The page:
Making the best just a little better (if you like the idea of electronic gear shifts), Dura-Ace Di2 is the flagship Shimano groupset and demonstrates the current zenith of groupset technology. It’s light, it works well, and it’s used by pro riders in the world’s biggest races. Of course, it’s not cheap and, as with Ultegra Di2, there is a need for batteries and different STI levers. But it’s as close to perfect as you will find.

    Matt 26/12/2016

    Hi there,

    I have a Raleigh Revenio C1 with a Claris groupset which i would really like to upgrade, i was just wondering whether the casette hub for the Ultegra groupset is compatible with that of the Claris. I really like the bike and would like to keep it.

    Many Thanks

    gill 22/03/2017

    Hay, thanks for the article. Im new to the sport, looking forward to this spring…
    As far as mtb , which derailleur set should i be looking at ?
    I know i dont want the low grade stuff.
    Also, im.looking at a hardtail with disk breakes..
    Probably a specialized or cannondale. . Not sure..
    Any suggestions ?

    Thanks again.

    Jacqui Fletcher 5/09/2017

    Great answer! Really helped me make sense of it. Thanks.

Derek 15/03/2016

Where can you purchase a Claris or Sora groupset?

Telelsky 20/03/2016

Very informative for a newbie like me. Tnx a lot for the info.

Celeste 17/04/2016

Excellent article for a bike novice like myself. Training for my first super sprint triathlon and considering upgrading from a very old, used road bike someone sold me for next to nothing. Thanks!

Mongoose gsx 9.0 10/05/2016

My mongoose that I just bought at a yard sale for $25 is acting weird the chain on the rear gears close to the 6th gear setting it just jumps when I apply pressure to the pedals. It has pure Shimano guts it says could anyone help. When it is in 1st gear it jumps off ( the chain) to the extent of cutting the spokes off. contact me on Facebook (my name is Jason Morgan) if you can help. Thank you in advance.:)

    mongoose gsx 9.0 10/05/2016

    my next does the same thing but does not cut the spokes. what is that about?

Jo 5/07/2016

Hi, I wonder if you can tell me where shimano ‘tourney’ sits on the quality hierarchy of shimano parts please? I understand it may sit below the acera but not sure if it if better or less quality than the altus?

    Mark Gregory 15/07/2016

    In Shimano’s hierarchy Tourney is below Altus, sometimes it’s hard to keep up with all the latest versions but I believe Tourney is upto 8 speed compared to 9 speed being available on the latest version Altus.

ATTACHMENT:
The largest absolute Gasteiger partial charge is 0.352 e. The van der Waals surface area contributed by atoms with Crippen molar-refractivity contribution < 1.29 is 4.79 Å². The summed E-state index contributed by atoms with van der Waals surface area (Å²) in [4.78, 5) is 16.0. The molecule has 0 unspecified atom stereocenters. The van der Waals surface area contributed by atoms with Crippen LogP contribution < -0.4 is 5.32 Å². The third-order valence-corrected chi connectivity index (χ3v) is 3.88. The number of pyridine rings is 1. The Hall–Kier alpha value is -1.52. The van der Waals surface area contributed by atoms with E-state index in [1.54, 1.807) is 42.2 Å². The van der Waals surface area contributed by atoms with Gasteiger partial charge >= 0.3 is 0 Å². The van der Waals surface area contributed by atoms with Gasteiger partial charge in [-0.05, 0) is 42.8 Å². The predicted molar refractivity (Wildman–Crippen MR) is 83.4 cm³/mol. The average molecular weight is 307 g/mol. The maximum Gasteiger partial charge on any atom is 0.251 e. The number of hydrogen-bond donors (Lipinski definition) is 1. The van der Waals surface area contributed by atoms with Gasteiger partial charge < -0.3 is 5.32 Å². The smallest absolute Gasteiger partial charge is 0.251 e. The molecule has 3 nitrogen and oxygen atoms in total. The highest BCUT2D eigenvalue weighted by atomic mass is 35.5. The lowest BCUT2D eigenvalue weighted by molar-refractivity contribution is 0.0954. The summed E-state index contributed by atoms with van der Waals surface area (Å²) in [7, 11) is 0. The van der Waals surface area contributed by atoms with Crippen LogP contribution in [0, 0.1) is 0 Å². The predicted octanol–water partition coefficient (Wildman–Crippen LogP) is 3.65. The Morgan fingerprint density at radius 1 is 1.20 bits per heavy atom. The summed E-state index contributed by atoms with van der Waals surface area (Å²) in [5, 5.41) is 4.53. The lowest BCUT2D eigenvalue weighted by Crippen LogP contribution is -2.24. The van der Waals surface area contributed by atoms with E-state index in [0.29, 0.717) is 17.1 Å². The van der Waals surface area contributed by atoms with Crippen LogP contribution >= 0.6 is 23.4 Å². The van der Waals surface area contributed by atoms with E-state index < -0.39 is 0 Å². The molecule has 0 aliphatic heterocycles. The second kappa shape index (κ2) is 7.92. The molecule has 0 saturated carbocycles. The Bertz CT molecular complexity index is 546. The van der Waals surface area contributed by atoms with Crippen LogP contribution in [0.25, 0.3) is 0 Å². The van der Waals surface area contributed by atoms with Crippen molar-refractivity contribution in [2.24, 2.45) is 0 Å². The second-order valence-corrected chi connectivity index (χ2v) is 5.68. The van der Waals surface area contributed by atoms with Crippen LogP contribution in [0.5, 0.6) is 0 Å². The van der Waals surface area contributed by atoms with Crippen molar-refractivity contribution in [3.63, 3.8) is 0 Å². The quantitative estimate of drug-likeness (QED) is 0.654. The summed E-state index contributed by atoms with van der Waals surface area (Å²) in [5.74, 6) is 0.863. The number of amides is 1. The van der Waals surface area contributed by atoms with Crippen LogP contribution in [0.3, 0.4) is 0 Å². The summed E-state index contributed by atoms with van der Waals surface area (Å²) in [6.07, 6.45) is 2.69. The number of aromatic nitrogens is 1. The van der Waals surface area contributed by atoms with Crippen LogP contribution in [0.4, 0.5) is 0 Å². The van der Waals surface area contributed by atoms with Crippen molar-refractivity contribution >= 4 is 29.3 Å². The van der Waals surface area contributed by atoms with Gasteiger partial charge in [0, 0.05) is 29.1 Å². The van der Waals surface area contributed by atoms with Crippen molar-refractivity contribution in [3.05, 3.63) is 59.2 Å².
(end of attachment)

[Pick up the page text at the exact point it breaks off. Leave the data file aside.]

Kathleen forde 17/07/2016

I had a bike with shimaro sora but I bought a new bike with shimaro Altegra. But I can’t seem to cycle with the same ease even on the flat. .. De hills are disaster,. Any suggestions what I am doing wrong..

Dan 8/08/2016

Hi There

I have a 2012 Boardman CX with a Claris group on it that I am keen on upgrading to Tiagra, do I need to replace the wheels on this bike in order to do this or can I just swap out the groupset?

Thank you

    Magdalena Schoerner 10/08/2016

    Hello Dan,

    Just double-checked you should actually be fine with your wheels, 8-10 speed cassettes are compatible, just 11 speed isn’t. Hope this helps, Magdalena 🙂

Martin Bulmer 24/06/2017

Where does Alivio come in this hierarchy?

Mark 12/10/2017

Which groupset ratio is better for climbing steep hills (Cornwall) ?.. 50t-39t-30t ~ 12t-28t, or 50t-34t ~ 11t-32t..
Reason for asking is that my Alloy, Raleigh Criterium Sport feels, (running the compact) a lot easier than my full carbon, KTM Revelator 3300, (running the triple)..

Tony West 7/02/2019

On the sora range, why do they still do 3000 & 3500, one would have thought 3500 being higher number would be the better, but, Sticky out cables ??

Susan 19/03/2019

Forgive my ignorance about bikes…. but I was given a Pinarello bike that is too small for me. I’d like to sell it and put the money toward another lightweight bike,but I have no idea what this one is worth.
It says Treviso Marca Dep on the post, Vires 7003 Alloy,
Dura Ace on both the brakes and the back sprocket, and Ritchie 50/34 on the pedal. The frame is 58cm, I think. As far as the condition, no chips, but the Pinarello decals are flaking off. I’m not sure what other info is pertinent, but any ideas? Oh, and I did have it tuned up before I realized that the frame was too small.
I’d appreciate any advice….
I’d appreciate any advice